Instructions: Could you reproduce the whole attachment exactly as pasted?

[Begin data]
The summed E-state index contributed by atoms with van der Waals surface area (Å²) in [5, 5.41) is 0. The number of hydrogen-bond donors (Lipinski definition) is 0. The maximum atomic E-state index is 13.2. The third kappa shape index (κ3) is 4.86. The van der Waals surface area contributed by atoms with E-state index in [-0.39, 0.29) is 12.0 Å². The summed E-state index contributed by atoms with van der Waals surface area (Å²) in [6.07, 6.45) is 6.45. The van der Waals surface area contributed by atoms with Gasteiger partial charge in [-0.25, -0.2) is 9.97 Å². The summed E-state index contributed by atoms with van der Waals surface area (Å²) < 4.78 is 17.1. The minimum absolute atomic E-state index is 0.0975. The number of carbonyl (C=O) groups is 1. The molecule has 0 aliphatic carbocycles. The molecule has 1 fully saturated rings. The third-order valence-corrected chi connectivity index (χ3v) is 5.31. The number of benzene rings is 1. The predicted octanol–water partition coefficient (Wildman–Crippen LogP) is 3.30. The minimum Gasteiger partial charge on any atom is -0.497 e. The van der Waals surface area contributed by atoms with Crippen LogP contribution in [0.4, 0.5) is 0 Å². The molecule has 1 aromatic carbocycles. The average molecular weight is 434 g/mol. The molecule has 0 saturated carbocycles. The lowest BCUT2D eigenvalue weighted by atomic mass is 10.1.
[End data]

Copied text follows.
The summed E-state index contributed by atoms with van der Waals surface area (Å²) in [5, 5.41) is 0. The number of hydrogen-bond donors (Lipinski definition) is 0. The maximum atomic E-state index is 13.2. The third kappa shape index (κ3) is 4.86. The van der Waals surface area contributed by atoms with E-state index in [-0.39, 0.29) is 12.0 Å². The summed E-state index contributed by atoms with van der Waals surface area (Å²) in [6.07, 6.45) is 6.45. The van der Waals surface area contributed by atoms with Gasteiger partial charge in [-0.25, -0.2) is 9.97 Å². The summed E-state index contributed by atoms with van der Waals surface area (Å²) < 4.78 is 17.1. The minimum absolute atomic E-state index is 0.0975. The number of carbonyl (C=O) groups is 1. The molecule has 0 aliphatic carbocycles. The molecule has 1 fully saturated rings. The third-order valence-corrected chi connectivity index (χ3v) is 5.31. The number of benzene rings is 1. The predicted octanol–water partition coefficient (Wildman–Crippen LogP) is 3.30. The minimum Gasteiger partial charge on any atom is -0.497 e. The van der Waals surface area contributed by atoms with Crippen LogP contribution in [0.4, 0.5) is 0 Å². The molecule has 1 aromatic carbocycles. The average molecular weight is 434 g/mol. The molecule has 0 saturated carbocycles. The lowest BCUT2D eigenvalue weighted by atomic mass is 10.1.